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Opposition seeks to convene extraordinary session

Representatives of the five parliamentary opposition parties and the extra-parliamentary Momentum Movement on Tuesday initiated an extraordinary session to discuss government measures in response to the coronavirus pandemic, seen by the opposition as insufficient.

The proposed session should convene on February 1, and discuss proposals to set up three ad-hoc committees to look into the government’s economic measures, issues around handling the epidemic in Hungary, as well as vaccine purchases from China. A proposed amendment aimed at ensuring the continued operations of commercial broadcaster Klubradio would also be on the session’s agenda.

The parties held a press conference in front of Parliament, at which Momentum vice chair Anna Orosz said that the government’s recent measures “pose the question if they are working to save lives or to stuff their front men with money”.

LMP deputy group leader Antal Csardi said that the economic ad-hoc committee should ascertain “if the government’s measures in fact serve the interests of Hungarian society”. He insisted that “using the crisis as an excuse, the government does nothing but pay off its own oligarchs, while the largest part of society is on an existential tight rope”.

Gergely Arato, deputy group leader of the Democratic Coalition, voiced concern about the Chinese vaccine, not licenced by the European Medicines Agency, and called on the government to provide details of licencing in Hungary, purchase price and possible intermediaries in the acquisitions. Those details are crucial to establish public trust for vaccination, he said, insisting that mistrust was rooted in “constant political and economic manipulation with vaccines not licenced by the EU”. Confidence could be restored if people have a choice of vaccines and if licencing and purchasing are made transparent, he added.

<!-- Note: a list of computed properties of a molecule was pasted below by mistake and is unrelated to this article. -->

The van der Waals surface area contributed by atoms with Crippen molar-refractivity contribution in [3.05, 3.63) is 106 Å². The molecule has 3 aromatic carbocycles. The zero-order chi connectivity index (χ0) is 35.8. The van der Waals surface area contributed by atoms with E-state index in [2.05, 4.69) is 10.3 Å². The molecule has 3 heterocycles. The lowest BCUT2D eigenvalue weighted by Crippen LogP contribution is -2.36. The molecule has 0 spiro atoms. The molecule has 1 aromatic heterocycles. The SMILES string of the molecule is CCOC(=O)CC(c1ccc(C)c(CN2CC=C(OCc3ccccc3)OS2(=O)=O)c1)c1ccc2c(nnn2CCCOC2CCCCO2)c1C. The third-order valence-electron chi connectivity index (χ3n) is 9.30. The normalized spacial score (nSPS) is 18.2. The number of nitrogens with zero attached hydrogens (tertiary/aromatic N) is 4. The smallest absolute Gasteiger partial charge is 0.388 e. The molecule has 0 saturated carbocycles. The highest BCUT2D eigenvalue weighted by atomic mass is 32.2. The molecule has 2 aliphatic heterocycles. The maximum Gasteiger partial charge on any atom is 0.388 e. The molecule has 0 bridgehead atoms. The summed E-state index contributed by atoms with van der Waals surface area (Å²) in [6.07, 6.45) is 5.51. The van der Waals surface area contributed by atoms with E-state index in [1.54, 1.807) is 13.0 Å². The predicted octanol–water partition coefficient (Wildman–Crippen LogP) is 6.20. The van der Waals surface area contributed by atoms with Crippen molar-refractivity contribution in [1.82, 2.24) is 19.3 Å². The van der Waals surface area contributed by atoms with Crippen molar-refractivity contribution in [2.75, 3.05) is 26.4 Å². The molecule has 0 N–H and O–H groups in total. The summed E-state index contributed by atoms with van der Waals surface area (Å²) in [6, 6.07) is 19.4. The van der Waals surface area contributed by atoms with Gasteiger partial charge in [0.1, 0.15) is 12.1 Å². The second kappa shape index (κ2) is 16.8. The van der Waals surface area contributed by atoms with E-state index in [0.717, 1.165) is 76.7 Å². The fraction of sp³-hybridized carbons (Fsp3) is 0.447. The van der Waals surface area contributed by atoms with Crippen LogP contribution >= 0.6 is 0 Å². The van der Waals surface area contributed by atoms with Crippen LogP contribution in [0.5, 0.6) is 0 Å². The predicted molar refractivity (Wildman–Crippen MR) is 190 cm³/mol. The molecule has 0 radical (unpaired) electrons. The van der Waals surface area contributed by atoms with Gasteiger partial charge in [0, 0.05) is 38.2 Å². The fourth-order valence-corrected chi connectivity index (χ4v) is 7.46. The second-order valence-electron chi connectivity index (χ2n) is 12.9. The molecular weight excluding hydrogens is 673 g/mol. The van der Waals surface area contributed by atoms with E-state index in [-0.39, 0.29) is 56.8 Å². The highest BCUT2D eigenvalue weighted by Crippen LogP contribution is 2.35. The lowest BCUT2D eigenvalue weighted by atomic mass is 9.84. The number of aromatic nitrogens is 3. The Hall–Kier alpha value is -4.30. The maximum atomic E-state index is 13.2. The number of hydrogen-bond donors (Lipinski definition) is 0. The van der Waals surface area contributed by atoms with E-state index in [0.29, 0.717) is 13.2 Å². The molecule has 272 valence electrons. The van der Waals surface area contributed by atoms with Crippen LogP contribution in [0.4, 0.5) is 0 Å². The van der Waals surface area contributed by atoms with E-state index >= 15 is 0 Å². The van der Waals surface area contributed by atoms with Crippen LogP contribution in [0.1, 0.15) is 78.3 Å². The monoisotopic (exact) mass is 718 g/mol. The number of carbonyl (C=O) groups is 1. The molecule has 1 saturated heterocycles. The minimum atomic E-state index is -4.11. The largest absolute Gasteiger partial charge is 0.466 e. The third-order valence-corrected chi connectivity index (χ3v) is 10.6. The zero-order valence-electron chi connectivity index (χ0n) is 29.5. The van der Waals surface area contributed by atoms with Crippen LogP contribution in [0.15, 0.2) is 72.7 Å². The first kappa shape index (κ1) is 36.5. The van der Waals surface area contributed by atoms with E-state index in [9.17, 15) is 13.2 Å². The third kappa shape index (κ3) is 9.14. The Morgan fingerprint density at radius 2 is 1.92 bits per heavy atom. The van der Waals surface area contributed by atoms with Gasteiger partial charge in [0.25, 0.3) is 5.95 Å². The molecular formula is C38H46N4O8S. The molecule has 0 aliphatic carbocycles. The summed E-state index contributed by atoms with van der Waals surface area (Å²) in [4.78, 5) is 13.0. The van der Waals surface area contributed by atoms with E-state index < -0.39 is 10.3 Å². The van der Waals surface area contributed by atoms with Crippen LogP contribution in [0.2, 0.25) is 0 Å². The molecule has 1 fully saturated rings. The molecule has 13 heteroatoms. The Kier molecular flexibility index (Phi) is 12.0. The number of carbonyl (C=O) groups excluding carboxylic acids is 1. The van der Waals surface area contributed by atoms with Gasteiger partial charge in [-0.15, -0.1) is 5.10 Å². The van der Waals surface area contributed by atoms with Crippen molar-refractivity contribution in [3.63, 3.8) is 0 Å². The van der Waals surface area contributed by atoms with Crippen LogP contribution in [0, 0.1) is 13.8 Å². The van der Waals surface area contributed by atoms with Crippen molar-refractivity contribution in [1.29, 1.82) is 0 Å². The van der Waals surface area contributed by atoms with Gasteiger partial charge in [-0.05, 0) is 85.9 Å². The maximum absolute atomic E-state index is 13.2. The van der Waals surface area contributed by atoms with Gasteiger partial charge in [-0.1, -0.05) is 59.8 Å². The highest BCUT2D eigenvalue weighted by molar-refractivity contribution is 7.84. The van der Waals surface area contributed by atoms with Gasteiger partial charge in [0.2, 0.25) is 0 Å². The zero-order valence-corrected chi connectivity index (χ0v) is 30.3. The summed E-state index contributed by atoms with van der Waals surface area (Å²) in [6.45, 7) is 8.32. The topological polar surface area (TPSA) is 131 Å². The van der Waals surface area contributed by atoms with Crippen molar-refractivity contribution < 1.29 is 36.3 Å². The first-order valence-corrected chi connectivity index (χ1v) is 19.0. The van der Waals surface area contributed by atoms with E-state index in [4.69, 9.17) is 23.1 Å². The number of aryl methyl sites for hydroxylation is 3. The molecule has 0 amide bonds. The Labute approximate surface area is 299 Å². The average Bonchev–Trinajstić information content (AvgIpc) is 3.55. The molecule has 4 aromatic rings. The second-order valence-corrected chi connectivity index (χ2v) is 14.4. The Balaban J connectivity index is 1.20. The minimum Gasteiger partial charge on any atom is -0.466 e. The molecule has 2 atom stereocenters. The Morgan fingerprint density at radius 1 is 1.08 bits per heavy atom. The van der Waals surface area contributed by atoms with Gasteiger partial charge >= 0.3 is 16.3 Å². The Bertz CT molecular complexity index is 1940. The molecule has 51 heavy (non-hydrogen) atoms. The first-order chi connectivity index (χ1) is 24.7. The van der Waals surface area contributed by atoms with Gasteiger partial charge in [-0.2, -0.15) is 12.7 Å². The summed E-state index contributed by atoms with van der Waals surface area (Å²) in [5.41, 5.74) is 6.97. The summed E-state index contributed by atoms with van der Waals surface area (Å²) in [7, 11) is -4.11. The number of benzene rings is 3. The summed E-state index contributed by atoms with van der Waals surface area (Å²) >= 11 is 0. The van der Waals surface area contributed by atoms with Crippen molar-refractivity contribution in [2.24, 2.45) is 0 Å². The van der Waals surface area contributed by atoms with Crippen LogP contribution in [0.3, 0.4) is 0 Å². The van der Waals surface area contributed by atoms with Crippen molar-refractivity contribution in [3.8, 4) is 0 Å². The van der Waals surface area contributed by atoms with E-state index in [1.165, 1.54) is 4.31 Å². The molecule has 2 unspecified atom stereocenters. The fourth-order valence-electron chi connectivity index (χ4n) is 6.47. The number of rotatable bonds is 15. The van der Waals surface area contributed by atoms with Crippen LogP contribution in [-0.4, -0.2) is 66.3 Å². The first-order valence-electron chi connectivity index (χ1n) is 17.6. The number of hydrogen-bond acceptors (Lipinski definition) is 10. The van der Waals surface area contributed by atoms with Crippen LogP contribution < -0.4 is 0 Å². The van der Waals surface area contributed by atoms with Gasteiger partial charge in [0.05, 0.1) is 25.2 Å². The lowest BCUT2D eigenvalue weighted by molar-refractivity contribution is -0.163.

Socialist deputy group leader Tamas Harangozo said that Klubradio would lose its licence on February 15, under a legislation which “can hardly be considered anything but a lowly political tool for [ruling] Fidesz to silence the critical media”. He added that the ruling parties could “dispel that assumption” by supporting the opposition’s proposal on the subject.

The Government Information Centre reacted by saying that while the opposition was “preoccupied with political stunts”, the government was focused on its epidemic defence measures and procuring Covid vaccines.

“While the left is focused on making fake videos, pursuing a death campaign and attacking those contributing to the epidemic defence, Hungarian doctors and nurses are treating thousands of coronavirus patients in the country’s hospitals.” the centre said in a statement.

“While the left wages an anti-vaccine and anti-vaccination campaign, the government is doing everything it can to procure enough vaccines to protect the lives of the elderly, conduct mass vaccinations and reopen the country,” it added.

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